The racial facts, I think, remain more disturbing. We don't even really need numbers - racial inequality, as a determinative, predictive category of social, political, and economic disadvantage is alive and well. Despite the fact that a small percentage of blacks have been able to access the halls of privilege, blacks own a small portion of the wealth whites own, are arrested at higher rates, according to Doug Massey, find their health endangered by their social conditions, and on and on. We can compare this to a striking fact feature of the Tea Party: for all their talk of being under threat by the "establishment" (which from many blacks' perspective, Tea Party members indeed are a part of), they have been able to easily access the halls of power and make their ideology known and felt. But, blacks continue to falter under systemic inequality. Maybe the contrast can be made more crisp, thus allowing a more fair reading of who is under threat by recalling how easily we referred to Katrina victims as refugees in their own country. The term ‘refugee’ is typically reserved to refer to those ‘from the outside’, those who ‘do not belong’, are ‘not one of us’, thus accommodating them requires extra-ordinary justification. I don’t think more needs to be said.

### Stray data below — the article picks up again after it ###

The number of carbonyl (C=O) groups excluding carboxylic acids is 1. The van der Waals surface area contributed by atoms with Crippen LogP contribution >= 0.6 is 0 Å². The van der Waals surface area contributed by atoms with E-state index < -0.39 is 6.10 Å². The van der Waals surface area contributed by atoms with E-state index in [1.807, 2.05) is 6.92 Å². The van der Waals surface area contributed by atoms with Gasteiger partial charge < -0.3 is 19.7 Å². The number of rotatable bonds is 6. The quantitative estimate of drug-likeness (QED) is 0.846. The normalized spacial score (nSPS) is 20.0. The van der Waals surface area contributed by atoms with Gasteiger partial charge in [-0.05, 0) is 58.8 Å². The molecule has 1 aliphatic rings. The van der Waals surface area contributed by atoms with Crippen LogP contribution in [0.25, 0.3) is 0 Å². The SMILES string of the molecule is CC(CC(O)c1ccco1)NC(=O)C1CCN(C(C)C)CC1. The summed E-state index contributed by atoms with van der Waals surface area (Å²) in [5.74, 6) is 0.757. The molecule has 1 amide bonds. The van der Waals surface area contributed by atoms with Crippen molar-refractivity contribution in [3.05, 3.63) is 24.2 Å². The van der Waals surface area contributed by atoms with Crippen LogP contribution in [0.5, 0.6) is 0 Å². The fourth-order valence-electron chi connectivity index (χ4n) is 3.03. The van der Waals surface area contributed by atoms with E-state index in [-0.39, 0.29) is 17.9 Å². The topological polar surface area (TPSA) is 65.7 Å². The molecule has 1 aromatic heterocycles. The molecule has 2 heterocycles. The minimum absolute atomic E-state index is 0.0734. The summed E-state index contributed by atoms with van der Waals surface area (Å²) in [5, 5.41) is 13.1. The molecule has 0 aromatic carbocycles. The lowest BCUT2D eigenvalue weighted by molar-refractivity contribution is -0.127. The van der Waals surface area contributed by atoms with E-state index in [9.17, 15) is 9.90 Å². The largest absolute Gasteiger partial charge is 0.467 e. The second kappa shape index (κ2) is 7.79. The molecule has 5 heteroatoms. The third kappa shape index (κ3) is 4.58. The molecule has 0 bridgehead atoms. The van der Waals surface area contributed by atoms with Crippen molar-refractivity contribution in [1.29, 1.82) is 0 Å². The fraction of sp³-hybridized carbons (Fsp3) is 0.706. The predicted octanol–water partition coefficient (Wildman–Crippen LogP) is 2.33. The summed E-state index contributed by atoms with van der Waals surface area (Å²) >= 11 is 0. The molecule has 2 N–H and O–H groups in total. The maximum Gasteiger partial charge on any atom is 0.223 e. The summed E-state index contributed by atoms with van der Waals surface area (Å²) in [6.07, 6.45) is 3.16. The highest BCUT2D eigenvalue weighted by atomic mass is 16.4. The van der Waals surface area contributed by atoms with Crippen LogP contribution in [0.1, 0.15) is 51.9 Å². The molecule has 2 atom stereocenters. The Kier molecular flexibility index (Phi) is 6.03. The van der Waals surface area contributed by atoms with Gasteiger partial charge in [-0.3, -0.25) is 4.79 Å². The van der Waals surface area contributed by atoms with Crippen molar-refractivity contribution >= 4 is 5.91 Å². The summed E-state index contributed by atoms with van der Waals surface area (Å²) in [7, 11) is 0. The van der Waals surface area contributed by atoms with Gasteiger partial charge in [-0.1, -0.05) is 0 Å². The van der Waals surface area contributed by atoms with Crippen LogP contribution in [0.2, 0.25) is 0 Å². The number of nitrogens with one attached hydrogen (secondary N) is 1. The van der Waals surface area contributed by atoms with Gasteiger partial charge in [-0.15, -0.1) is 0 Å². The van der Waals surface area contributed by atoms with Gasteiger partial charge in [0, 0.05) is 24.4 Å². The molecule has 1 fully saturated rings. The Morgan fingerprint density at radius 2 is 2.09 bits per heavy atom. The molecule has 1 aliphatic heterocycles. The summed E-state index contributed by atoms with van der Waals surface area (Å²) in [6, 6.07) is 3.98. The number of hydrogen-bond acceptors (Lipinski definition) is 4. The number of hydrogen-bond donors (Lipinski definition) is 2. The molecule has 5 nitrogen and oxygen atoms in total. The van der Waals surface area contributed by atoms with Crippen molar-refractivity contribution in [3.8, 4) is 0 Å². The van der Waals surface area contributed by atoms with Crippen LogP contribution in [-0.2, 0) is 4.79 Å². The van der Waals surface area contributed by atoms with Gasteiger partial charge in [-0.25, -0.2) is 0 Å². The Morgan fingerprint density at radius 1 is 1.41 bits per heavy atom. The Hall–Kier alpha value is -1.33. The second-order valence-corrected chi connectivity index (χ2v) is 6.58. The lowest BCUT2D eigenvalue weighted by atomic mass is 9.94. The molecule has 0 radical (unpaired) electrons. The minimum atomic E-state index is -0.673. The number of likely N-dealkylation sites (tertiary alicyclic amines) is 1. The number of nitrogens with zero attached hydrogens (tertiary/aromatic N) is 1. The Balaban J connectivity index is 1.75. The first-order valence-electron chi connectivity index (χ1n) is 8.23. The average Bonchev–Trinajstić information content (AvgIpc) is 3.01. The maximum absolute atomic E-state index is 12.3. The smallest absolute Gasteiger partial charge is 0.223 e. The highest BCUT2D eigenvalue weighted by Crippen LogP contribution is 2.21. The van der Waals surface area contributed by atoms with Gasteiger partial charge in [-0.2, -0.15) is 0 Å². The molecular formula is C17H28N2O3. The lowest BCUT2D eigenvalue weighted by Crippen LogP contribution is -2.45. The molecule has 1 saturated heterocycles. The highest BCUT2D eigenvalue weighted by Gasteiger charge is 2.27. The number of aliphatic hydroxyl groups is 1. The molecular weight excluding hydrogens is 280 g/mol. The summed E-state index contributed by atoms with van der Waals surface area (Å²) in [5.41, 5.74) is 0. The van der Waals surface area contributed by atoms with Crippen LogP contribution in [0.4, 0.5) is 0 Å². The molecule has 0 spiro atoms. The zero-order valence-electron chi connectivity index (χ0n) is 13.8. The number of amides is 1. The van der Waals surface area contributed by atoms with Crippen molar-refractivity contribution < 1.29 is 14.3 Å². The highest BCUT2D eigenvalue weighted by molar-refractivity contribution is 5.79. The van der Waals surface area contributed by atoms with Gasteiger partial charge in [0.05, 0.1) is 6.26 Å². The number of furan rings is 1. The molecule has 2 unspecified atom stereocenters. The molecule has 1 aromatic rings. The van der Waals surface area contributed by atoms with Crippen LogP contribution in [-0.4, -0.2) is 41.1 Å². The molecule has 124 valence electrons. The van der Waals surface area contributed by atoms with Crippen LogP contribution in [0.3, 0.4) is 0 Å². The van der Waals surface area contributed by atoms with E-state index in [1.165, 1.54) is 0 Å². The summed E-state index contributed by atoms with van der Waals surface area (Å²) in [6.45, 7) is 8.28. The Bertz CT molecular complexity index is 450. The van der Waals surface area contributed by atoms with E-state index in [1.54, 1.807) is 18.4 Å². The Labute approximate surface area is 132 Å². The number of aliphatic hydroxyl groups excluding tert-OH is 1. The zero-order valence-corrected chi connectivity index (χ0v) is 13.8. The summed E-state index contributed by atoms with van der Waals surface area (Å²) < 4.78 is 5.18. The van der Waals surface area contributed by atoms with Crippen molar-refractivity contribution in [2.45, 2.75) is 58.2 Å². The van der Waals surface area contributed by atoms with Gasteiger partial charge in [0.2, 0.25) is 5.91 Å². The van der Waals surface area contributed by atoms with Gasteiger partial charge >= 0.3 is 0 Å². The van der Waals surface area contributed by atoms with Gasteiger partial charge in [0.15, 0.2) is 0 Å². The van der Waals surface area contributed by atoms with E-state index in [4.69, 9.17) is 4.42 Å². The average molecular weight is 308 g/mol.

Of course, none of the above observations are offered in a systematic, and none the issues I am highlighting are susceptible to one, reductionist explanatory account, but, on my view, the above indicates that the facts mean this much: neither blacks or the needy are really the concern of our democracy, thus of our democratic project, thus much worthy of any of our individual concern.
So now, our second question: what do these facts say about our current socio-political moment? An answer to this question is, for me, essentially a reflection on the 2012 election.
It seems to me that despite recent counterdevelopments to the Tea Party, namely, Occupy Wall Street, our society’s fascination with material prosperity threatens to undercut the very force of the locution: we are the 99%. More pointedly, while I don’t doubt that the great majority of OWS sympathizers would like that fascination more suppressed around them and in their own lives, the fact remains that a great many people who might be willing participants in OWS, at the end of the day, have to go to the jobs they have, increasingly insecure as those jobs appear. And every step of the way, they are encouraged to spend their wages in order to keep America prosperous, lest the jobs that are around simply disappear. As simplistic as this picture sounds, some things really are basic and I see few ways for those of us concerned with material greed and the way it increasingly dominates our public ethos to extricate ourselves from the cycle of goods of which we in fact are a deep part. Given a marked unwillingness to hold the titans of industry accountable (thought they are not solely responsible) for increasing inequality, the poor will remain losers in the 2012 election, no matter who wins the White House.